Don't get confused: Medical use is still not allowed in Florida

3357331835 Every one knows what happens to those who abuse weed, and there are plenty of popular jokes to reference the damage.

Do you know the difference between a drunk and a stoner behind the wheel? It is that the drunk will drive through the stop sign. The pothead waits for it to turn green.

Or have you ever heard the one about the pothead who studied for five days for a urine test?

The Florida Department of Law Enforcement doesn't want that to happen to you. They are afraid that legalizing it for medical purposes would send the wrong message to young people and that the move had to do more with profit than with compassion.

There may be more profits than compassion in this market. The National Organization for the Reform of Marijuana Laws claims that in Florida it's production value is second to oranges and above of sugarcane and grapefruit.

On a mission in Florida, Kim Russell, the founder of People United For Medical Marijuana, is using online social networks to target college students. He hopes to collect 676,811 signatures from registered voters for a petition the Florida Division of Elections already approved. He is on Twitter.

In the meantime punishment remains severe: Posession of 20 grams or less of marijuana can still lead to a year in jail and a $1,000 fine. Selling or growing pot within 1,000 feet of a school, college, public park, public housing, daycare center, or church is still punishable by up to 15 years in prison and carrries a fine of $10,000.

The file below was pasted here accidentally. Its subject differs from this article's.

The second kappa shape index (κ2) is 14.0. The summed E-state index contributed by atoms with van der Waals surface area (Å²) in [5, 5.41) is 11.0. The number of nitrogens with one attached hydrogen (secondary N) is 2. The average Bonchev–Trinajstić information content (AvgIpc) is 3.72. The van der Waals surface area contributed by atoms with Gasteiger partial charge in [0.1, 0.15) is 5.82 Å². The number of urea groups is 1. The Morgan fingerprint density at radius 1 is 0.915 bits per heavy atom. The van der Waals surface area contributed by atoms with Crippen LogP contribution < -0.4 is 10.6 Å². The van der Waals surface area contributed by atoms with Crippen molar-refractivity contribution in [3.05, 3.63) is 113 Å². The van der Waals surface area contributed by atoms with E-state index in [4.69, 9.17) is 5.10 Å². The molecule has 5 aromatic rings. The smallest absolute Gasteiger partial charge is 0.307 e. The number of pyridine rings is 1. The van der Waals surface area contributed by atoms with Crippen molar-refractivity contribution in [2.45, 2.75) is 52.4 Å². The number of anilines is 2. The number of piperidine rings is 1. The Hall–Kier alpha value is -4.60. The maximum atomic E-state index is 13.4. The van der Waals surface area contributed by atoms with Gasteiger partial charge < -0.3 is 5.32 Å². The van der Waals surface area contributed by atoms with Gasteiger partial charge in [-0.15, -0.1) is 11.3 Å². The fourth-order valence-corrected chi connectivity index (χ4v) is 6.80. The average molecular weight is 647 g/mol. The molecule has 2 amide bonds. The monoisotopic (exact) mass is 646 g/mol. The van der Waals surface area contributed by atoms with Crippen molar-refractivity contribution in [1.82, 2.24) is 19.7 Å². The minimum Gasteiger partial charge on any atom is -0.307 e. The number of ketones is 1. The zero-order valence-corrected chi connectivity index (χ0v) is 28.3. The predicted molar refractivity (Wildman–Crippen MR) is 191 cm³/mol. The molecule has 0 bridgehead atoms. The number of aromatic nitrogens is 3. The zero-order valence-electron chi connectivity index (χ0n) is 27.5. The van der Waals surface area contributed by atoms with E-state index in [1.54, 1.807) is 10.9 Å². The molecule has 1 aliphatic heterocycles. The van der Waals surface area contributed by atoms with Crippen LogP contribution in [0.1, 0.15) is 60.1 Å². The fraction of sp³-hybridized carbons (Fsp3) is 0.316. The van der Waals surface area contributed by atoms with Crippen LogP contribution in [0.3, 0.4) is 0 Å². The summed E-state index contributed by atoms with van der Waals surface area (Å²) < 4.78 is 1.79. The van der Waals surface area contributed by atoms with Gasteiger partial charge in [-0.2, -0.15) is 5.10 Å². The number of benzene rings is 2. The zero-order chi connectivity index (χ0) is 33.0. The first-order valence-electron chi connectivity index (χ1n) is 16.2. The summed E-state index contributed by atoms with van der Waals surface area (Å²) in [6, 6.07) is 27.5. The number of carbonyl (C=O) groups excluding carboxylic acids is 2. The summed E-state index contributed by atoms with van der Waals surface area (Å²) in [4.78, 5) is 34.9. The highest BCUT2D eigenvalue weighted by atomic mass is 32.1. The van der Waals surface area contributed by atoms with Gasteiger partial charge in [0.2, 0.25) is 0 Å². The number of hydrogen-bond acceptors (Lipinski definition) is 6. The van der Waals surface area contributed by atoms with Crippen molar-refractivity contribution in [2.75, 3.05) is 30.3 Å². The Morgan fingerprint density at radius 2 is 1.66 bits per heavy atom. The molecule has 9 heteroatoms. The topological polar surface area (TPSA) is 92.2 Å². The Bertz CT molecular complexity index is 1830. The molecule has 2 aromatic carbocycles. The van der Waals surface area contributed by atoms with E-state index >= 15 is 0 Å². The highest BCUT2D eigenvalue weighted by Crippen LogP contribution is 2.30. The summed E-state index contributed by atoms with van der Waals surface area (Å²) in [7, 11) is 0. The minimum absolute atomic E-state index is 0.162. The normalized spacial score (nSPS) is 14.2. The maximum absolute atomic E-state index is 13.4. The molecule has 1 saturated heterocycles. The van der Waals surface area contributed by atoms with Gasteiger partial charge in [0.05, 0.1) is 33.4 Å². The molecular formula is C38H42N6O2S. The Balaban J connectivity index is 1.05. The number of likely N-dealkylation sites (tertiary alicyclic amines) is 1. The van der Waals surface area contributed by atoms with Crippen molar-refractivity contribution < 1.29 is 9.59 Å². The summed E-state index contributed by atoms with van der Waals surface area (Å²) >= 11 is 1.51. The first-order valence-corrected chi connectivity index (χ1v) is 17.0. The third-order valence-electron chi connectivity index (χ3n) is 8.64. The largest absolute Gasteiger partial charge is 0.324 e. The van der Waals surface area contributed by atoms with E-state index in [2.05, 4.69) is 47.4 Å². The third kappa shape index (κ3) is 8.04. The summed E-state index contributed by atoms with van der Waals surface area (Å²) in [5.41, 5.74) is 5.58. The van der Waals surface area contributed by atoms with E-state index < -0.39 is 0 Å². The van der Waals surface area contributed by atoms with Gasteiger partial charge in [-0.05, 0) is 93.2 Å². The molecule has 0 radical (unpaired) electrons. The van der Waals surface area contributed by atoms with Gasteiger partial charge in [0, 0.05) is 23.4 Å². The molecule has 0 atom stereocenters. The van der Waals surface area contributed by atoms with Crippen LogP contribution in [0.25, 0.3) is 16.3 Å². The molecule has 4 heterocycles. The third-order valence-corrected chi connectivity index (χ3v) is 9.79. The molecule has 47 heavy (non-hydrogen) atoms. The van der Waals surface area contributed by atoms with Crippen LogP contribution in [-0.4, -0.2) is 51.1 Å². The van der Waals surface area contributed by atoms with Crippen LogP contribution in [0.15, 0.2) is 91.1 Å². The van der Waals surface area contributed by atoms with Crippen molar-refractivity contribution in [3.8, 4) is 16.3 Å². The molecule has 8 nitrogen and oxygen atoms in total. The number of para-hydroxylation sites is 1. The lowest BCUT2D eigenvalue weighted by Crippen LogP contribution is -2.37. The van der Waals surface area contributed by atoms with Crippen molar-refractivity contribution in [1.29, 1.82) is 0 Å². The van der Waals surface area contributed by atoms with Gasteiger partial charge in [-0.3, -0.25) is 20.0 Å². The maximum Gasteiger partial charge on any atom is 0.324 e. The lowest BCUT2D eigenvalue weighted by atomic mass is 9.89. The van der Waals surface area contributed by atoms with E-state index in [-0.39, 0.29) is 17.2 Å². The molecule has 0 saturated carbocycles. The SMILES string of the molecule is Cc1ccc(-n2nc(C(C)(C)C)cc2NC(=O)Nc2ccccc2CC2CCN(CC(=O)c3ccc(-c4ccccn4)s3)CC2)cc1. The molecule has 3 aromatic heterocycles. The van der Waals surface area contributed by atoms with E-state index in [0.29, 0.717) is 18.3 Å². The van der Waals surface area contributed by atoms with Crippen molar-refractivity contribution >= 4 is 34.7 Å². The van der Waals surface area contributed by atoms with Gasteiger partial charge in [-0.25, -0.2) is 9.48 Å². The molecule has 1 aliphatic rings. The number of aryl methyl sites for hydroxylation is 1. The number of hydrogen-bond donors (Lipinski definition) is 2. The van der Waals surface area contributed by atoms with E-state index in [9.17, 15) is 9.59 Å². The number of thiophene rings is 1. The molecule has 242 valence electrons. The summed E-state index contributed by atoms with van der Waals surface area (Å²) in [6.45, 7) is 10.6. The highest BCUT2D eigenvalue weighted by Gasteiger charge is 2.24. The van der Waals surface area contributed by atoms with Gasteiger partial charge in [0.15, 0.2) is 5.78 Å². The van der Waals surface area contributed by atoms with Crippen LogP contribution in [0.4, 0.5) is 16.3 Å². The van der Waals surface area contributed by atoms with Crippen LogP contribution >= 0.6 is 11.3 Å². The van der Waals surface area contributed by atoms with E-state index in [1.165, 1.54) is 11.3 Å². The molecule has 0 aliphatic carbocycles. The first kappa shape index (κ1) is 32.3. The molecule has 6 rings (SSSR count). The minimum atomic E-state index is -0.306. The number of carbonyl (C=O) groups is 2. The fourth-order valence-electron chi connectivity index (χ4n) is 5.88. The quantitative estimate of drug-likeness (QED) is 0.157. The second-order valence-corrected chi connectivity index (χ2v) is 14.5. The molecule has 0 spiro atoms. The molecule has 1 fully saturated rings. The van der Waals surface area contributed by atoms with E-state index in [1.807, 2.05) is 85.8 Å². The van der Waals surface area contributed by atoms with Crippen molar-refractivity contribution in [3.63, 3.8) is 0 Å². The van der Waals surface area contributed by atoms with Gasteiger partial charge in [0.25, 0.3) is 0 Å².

Here is the memo from the U.S. Department of Justice authorizing the medical use of marijuana in state's where it is allowed (AK, CA, CO, HI, ME, MI, MT, NV, NM, OR, RI, VT, and WA).

The real Charlie Free

Hazen You may have read Sunday's story about Jack Hazen (left), a man who robbed a Pompano Beach 7-Eleven back in 1975, escaped from prison, then lived 32 years on the lam under the name Charles Danny Free until being caught again in 2008.

 He's being released today from Dade Correctional Institution in Florida City and will be paroled to Panama City, where he'll have a job and his wife and grown daughters will take care of him.

A colleague who read my story raised a good question: Has anyone ever tracked down the *real* Charles Danny Free, the man whose ID Hazen lifted in order to start his second life? 

A few keystrokes later, I found Charles Danny Free, 63, a nice Southern gentleman living in his hometown of Anderson, S.C. He picked up on the second ring. 

 "I lost my driver's license, and several people used it as their own," he said, explaining he had never been to Jacksonville, where Hazen said he picked up Free's ID at a motel.

Hazen's quiet life as Charlie Free in Las Vegas turned out to be the least of the real Free's problems. Free was a truck driver, and he got fired from two jobs because other people who stole his identity racked up several DUIs.

"It took several weeks to clear that up, but by then they had taken my truck away from me," Free said.

He didn't seem too impressed by Hazen's double life.

"What he did doesn't concern me," Free said.

 
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